Over the last decade, Israel has become quite the cyber empire, while the country’s blockchain startups have cause some positive ruckus as well, however, not many companies combine the two successful industries. Here is where Valid Network comes into play, as it has developed a cyber-security platform specifically for blockchain applications. Today (Tuesday), the Israeli startup announced an $8 million funding round led by Ten Eleven Ventures.
No matter how many times we think blockchain’s heyday is behind us, the technology is still alive and kicking, and many new innovations continue to use the technology as a base for development. Companies and organizations that use blockchain-based solutions may enjoy the technology that opens quite a few new options, and even seems pretty secure, but like in every new connected tech, it comes with many risks and dangers, especially from those who lurk in the shadows.
Blockchain just sounds more secure
Valid Network’s system provides conglomerates and organizations which have integrated blockchain-based services. The system can identify hacks in contracts, locate weak code, detect anomalies, and adjust back to prior versions. All this is done while keeping up with every country’s strict regulations and preventing fraud attempts.
The Israeli cyber-blockchain startup was founded in 2017 by CEO Kfir Nissan and CTO Gilad Eisenberger, who was formerly a key developer at Microsoft’s R&D center. Back in 2018 before the days of COVID-19, the company received a $2 million investment led by the JVP, which was the fund’s first step into blockchain investment.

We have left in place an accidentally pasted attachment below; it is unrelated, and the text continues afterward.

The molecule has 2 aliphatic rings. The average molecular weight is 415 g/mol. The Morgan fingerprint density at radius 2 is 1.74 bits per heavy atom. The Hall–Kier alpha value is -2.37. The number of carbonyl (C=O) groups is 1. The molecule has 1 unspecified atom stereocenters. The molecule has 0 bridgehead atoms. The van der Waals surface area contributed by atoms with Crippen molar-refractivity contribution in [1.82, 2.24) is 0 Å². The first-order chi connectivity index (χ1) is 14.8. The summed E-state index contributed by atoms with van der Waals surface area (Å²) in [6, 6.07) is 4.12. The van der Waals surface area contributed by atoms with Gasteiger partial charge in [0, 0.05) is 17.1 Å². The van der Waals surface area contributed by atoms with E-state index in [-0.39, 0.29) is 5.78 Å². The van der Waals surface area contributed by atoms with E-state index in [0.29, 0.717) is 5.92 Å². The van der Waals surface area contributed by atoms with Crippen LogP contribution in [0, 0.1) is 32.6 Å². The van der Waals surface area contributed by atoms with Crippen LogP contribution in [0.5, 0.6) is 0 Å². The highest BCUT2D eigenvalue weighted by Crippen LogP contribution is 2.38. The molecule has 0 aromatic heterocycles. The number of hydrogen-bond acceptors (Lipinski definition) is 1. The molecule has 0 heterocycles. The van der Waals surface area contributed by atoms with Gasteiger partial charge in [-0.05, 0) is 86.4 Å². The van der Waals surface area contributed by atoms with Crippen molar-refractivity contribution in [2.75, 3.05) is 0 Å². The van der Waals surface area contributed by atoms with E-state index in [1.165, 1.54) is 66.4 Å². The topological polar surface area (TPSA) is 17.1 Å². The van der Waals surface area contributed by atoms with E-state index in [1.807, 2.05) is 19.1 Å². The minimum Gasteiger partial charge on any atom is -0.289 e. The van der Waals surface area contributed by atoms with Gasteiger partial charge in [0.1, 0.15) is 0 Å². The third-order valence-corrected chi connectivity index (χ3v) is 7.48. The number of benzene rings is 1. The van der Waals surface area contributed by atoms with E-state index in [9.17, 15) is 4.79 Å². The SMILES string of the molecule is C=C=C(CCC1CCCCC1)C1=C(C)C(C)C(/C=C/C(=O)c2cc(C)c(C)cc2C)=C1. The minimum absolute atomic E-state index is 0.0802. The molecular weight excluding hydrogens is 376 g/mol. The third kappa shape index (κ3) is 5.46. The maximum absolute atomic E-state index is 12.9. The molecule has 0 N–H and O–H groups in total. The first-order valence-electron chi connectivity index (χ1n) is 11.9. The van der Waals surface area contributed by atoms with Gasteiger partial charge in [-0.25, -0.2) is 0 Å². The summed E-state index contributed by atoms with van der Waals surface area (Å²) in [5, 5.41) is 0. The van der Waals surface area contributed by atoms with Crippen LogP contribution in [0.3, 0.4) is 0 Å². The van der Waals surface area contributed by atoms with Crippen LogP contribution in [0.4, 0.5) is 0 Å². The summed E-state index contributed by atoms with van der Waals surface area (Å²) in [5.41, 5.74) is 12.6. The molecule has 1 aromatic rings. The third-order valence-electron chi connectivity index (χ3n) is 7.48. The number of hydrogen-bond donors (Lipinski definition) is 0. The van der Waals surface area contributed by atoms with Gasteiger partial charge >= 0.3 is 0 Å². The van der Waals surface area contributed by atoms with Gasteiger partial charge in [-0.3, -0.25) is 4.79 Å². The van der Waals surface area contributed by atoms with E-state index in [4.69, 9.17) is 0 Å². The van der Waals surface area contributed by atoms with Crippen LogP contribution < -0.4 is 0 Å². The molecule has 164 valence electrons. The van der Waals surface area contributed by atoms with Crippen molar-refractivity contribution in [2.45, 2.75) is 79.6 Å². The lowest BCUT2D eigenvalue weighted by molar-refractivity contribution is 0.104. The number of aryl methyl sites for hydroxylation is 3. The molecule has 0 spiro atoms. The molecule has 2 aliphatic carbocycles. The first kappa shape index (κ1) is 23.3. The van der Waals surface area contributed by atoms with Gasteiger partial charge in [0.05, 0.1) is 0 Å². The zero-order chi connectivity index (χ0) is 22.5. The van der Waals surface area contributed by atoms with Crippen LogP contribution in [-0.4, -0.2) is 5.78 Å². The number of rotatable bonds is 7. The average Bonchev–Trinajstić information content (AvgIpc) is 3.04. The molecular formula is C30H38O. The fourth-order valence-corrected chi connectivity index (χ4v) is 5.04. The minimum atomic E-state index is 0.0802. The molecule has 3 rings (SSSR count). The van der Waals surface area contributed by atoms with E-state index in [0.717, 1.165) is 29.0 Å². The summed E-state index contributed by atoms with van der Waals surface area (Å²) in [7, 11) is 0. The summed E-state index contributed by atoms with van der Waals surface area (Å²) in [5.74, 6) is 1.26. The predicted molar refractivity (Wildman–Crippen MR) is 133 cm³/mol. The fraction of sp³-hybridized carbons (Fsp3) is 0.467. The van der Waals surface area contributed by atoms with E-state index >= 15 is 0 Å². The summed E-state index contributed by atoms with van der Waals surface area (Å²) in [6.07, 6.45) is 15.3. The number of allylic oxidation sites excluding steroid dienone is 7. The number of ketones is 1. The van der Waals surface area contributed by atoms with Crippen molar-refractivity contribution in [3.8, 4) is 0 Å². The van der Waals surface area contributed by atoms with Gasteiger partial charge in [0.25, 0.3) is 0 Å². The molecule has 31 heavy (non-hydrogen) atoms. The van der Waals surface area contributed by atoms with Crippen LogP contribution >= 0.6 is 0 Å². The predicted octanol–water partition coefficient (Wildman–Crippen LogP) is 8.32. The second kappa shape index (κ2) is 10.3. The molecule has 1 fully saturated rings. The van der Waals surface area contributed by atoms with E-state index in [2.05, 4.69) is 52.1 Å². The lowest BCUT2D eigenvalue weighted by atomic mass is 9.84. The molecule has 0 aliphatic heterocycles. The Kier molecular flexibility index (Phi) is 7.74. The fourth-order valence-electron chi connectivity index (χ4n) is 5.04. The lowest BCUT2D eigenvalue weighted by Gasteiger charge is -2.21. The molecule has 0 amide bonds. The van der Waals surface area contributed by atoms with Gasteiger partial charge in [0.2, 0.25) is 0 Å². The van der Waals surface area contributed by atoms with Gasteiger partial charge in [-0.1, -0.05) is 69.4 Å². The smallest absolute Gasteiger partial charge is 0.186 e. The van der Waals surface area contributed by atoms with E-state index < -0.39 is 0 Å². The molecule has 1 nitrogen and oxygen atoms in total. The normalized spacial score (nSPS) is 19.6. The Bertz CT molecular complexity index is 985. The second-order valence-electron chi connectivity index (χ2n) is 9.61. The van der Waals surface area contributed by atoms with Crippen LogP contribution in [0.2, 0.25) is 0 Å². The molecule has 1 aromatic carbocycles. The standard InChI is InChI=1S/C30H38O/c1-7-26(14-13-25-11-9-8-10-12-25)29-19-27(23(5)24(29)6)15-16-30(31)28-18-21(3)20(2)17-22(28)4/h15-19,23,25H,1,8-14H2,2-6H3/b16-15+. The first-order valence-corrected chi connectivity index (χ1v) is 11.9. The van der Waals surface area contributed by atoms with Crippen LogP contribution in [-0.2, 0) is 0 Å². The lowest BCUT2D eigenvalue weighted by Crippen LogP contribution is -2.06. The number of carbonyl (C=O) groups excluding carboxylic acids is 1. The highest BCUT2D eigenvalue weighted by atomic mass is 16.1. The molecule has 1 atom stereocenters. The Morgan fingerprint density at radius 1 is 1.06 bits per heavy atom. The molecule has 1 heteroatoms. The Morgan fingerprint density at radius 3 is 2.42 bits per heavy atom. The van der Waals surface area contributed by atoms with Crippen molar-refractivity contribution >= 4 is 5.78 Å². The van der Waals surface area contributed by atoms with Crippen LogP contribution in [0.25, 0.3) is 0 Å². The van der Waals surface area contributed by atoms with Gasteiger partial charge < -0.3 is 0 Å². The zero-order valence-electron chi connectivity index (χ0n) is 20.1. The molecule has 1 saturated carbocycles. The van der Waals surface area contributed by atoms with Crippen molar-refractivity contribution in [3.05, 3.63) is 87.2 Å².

Now though, the company raised $8 million which it intends to prioritize towards further R&D of its key products, as well as opening a U.S. based headquarters in NYC. The company currently employs a team of 13 at the Israeli offices in the cyber capital of Be’er Sheva.
CEO and co-founder Kfir Nissan tells Geektime that during the previous funding round the company was just learning to crawl, however, today, the company is taking major steps towards success. Nissan tells of a recent case study where a company using Valid Network’s smart contract monitor was able to identify no less than 178 damaging issues within seconds of connecting.
In 2018 the headlines screamed for blockchain, but do you still believe in the technology in 2020?
Nissan: “True, in 2018 there was a lot of hype surrounding virtual coins. Mostly negative hype because it prevented organizations from using the technology. Though, these days, now that the hype has finally passed, organizations are integrating distribution infrastructure as part of the organizational infrastructure in an effort to launch organizational applications on it. As the technology has gained more attention, we can see more practical use of it in the field.”
Nissan explains that dlt technology is a direct evolution of the infrastructure grid that supports the cloud computing concept and the company are certain that like containers and service without a server are currently an inseparable part of an organization’s infrastructure, so will dlt join the club of an organization’s critical technologies.
“An important factor when adopting technology is the understanding that this is the first time that computing infrastructure has an impact on realizing new business models since the invention of the internet. This reason accelerates an organization’s disposition to adopting the technology by skipping over the initial standard efforts, the startups, and developers themselves,” explains Nissan.